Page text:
McConaughey, who has bouts of phoning in roles with a quick smirk and a lazy drawl, delivers a much deeper performance here as the outlaw, desperate not only to escape the law but to reconnect with his true love (Reese Witherspoon). Nearly every other supporting character – from the rigid, recluse Sam Shepard to Ellis’s parents (Ray McKinnon and Sarah Paulsen), to Shannon (whose three scenes damn near steal the movie) – contributes in an effective, understated manner. If there is a weakness, it is Witherspoon, and she was not bad, she was just a little outclassed.

Nichols (Take Shelter) shoots the Mississippi River as a dream, and when the boys are on or traveling to and from the island where McConaughey is holed up, the feel is very Terence Malick. But when the boys are back home or amongst the townies, the look is bleached and tacky, further emphasizing the juice they get from their adventure.

Another kudo – when Hollywood deals with the non-urban, at its worst, you get a grotesque caricature, and at best, you merely get a sort of condescending ennobling, the hick version of “the magical negro” (usually wrapped up in a “you’re better than this place, Willie!”). There is none of that here. Instead, Nichols has written rounded, grounded, real characters.

It is perhaps unfair to use this picture as a club against Stand by Me. To the positive, it ranks up there with the equally excellent Sling Blade and One False Move and is thus far the best film of 2013.

 

I watched this on the plane as well and it is dreadful in every respect. Ostensibly about an impeccably tailored group of LA police vigilantes formed to take down gangster Mickey Cohen in 1949, Gangster Squad sports a script so hackneyed it plays as near farce. Basically, it is a mash of The Untouchables and LA Confidential, if those films were re-written by a 13 year old boy whose sole inspiration was Rambo II.

Some gems:

“To the sarge. You’re a bull in a china shop but we’d follow you anywhere.”

***

“I’ve been with a lot of outfits but none better than you group of misfits”

“To the Gangster Squad!”

***

“I signed up for this so I could tell my boy I tried to do something about it”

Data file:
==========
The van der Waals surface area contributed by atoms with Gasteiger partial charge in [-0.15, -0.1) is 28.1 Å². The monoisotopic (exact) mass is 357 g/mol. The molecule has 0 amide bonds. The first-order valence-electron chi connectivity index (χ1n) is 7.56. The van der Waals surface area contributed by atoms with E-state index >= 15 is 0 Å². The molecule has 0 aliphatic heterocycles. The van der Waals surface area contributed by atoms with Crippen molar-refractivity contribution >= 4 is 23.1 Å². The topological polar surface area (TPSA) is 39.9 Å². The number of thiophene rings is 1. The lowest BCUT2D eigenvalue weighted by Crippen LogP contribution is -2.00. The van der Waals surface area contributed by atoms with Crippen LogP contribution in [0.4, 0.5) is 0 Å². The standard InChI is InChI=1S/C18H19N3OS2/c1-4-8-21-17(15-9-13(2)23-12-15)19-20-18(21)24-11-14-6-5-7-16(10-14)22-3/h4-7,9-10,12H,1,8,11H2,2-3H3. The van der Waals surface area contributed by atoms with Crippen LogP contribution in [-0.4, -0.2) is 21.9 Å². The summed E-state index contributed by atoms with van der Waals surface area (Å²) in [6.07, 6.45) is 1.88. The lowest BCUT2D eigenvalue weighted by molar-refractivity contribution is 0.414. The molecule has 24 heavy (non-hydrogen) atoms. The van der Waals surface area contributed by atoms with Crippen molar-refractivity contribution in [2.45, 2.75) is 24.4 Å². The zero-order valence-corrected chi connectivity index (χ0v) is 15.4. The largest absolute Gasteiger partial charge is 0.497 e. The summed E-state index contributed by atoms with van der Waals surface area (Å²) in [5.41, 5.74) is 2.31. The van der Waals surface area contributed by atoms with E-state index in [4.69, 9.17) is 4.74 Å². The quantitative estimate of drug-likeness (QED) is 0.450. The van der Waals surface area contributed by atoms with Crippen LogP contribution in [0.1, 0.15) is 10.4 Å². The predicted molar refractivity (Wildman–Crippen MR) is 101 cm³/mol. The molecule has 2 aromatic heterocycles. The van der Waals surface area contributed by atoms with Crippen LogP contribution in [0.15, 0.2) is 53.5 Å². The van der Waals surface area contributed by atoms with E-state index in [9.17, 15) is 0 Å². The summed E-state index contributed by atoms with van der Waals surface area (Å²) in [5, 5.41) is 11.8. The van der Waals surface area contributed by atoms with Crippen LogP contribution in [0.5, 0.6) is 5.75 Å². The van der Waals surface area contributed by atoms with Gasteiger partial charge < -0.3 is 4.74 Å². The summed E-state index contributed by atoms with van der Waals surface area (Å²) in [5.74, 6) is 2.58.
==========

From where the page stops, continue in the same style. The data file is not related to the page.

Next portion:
***

“Can you remind me of the difference between us and them? Because at this point I can’t tell anymore.”

***

“If I leave, Keeler dies for nothing.”

***

“Tomorrow they’ll take my badge. Tonight I’m still a cop.”

***

“Let’s finish it.”

***

“We gotta’ take out that gun!”

“Watch this, hoss.” (six shooter beats machine gun)

***

“Wanna’ dance?” (Man with gun drops it so a fistfight can occur)

***

“Every man carries a badge. Mickey Cohen pledged allegiance to his own power.”

***

“Jerry threatened to leave the force but he never did. I guess he couldn’t shake the call of duty that echoed in his ears.”

You simply cannot believe what you are hearing.

The squad is led by the wooden and true Josh Brolin, and consists of a playboy (Ryan Gosling), a cowboy (Robert Patrick), a black guy (Anthony Mackie, who uses a knife just like James Coburn in The Magnificent Seven), a Hispanic (Michael Pena, who is Patrick’s Tonto, and maybe even his son, depending on your reading of a death scene), and a geek (Giovanni Ribisi). Not quite Costner’s gang, but damn close.

They are all awful, but Gosling is by far the worst, utilizing a Brooklyn accent on helium. The result is a really dreamy Elmer Fudd.

 Sean Penn as Cohen?

See Sean Penn in Casualties of War.

And Emma Stone as the Kim Basingeresque, savvy but world weary ingenue? What? Was Taylor Swift unavailable?

***

Ryan Gosling. “Don’t go.”

Emma Stone. “Don’t let me.”

***

***

The plot thuds along as our avengers mess with Cohen, but their efforts must be expedited because Cohen is setting up a wire service which will give him control of all betting west of Chicago in a week. If it becomes operational, he will be too big to take down, but they can’t find the location of this place. Perhaps they shouldn’t have blown up his trucks carrying the wire service equipment instead of following them. No matter. Because Cohen sites the wire service HQ, the jewel in his criminal crown, in the back of the nightclub that is the hottest spot in LA.

The film was not well received but it is troubling that it was not roundly demolished. This is a picture that portrays a thug garroting a character.  The thug’s overcoat (in LA, mind you) catches on fire when he is backed into flames. He removes the burning coat, yet when the job is done, in the next shot, voila!  The overcoat has returned! This is also a film where Mickey Cohen is depicted watching footage of one of his boxing matches.  Cohen explains how he held on to the championship. The real Cohen never had a championship fight (he lost to World Featherweight Champion Tommy Paul two minutes into the first round), which I suppose is nitpicking.  Yet, despite being a “championship” boxer, Cohen loses a fistfight to Brolin to close the movie, which is not nitpicking.

The following critics gave the film positive reviews: Ricardo Baca (Denver Post), Richard Roeper, Rafer Guzman (Newsday), Rex Reed (The New York Observer), John Hanlon (Big Hollywood) and Peter Debruge (Variety).

Follow the money, I say. Follow the money.